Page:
M.A. in Environmental Policy

Why Environmental Policy?

Right now is a pivotal time to be grappling with environmental issues and studying the policies and tools necessary to create the communities and world we want to see as the 21st century continues to unfold. 

Climate Change:

In the face of climate change, how should we be thinking about alternative energy sources or preparing for rising seas and temperatures? 

Urbanization:

As more and more of the world’s population moves from rural to urban areas, how should we be thinking about issues like food production, water and sewer systems, or the interaction between the built environmental and the natural world? 

Environmental Health:

What do the places we live in mean for our physical and mental well-being or our access to opportunity, and what role do policymakers have in managing or shaping this relationship? 

Planning:

And what should this look like – and how can it be sustainable – in the booming mega-cities of the developing world or in America’s own growing regions or declining Rust Belt cities? 

What Environmental Policy at Lehigh Offers

Legal and Political Structures/Social Patterns:

Acting on these questions, requires knowing how the legal and political structures currently – or might potentially – oversee, regulate, manage, subsidize, or otherwise affect these realities.  Social practices, moral authority and economic dynamics, too, need to be unpacked and analyzed.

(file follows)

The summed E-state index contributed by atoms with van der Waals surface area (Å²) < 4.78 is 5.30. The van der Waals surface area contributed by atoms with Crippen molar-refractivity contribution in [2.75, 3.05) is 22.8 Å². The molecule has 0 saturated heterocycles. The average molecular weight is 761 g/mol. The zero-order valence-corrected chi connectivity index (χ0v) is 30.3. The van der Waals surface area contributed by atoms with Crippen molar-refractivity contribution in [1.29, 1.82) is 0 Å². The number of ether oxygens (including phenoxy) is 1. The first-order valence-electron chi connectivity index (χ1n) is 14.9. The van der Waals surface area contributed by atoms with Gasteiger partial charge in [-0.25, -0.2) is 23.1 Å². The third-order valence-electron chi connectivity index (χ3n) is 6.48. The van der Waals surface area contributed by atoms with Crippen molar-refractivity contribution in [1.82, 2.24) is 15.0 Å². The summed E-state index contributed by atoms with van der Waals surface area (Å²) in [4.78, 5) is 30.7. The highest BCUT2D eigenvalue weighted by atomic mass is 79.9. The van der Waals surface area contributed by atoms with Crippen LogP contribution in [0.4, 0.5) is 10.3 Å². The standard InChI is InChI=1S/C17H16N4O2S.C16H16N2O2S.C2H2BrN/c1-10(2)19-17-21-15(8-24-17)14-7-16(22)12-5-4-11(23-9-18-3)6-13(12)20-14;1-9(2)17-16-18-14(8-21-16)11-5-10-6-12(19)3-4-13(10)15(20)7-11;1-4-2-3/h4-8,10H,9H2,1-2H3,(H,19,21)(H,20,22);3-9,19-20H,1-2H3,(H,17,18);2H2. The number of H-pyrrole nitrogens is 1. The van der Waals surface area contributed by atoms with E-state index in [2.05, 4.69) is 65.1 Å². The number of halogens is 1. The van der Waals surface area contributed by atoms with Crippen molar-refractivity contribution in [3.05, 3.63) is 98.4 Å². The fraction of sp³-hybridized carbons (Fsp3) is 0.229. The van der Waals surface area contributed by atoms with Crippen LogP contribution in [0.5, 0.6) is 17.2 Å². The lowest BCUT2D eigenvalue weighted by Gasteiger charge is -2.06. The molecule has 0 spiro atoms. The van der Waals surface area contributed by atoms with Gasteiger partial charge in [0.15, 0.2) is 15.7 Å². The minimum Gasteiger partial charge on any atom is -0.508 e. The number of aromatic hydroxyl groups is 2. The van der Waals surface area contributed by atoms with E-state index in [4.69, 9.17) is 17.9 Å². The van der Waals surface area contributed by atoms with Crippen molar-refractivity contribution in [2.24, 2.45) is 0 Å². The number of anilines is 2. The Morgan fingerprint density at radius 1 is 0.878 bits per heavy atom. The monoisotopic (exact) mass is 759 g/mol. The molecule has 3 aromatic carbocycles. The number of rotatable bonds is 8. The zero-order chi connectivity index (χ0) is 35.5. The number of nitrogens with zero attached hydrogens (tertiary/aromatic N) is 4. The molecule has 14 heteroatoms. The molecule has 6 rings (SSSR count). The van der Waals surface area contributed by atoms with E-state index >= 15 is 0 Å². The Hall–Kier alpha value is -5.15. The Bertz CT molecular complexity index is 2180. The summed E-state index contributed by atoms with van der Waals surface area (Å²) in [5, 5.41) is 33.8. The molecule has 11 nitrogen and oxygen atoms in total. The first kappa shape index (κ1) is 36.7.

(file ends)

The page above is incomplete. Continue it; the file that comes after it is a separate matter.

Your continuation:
Interdisciplinary:

Environmental Policy students at Lehigh dive into these issues through interdisciplinary coursework and independent research, and explore them, too, through community outreach and internships. 

Facilities and Location:

Not only do students have access to the University’s state-of-the-art facilities and various departments and centers on campus, they also benefit from the campus’ location on the South Side of Bethlehem.  Lehigh’s location offers wealth of environmental assets (including the Lehigh and Delaware Rivers, the Appalachian Trail, and 150,000 acres of active farmland), environmental challenges (such as poor air quality, food deserts, low-opportunity neighborhoods, and the impacts of fracking), and public and private organizations addressing both.

VIDEOS

Program Overview by Director Karen Beck Pooley

 

Community Gardens: An Interview with Program Graduate Christina DeSalva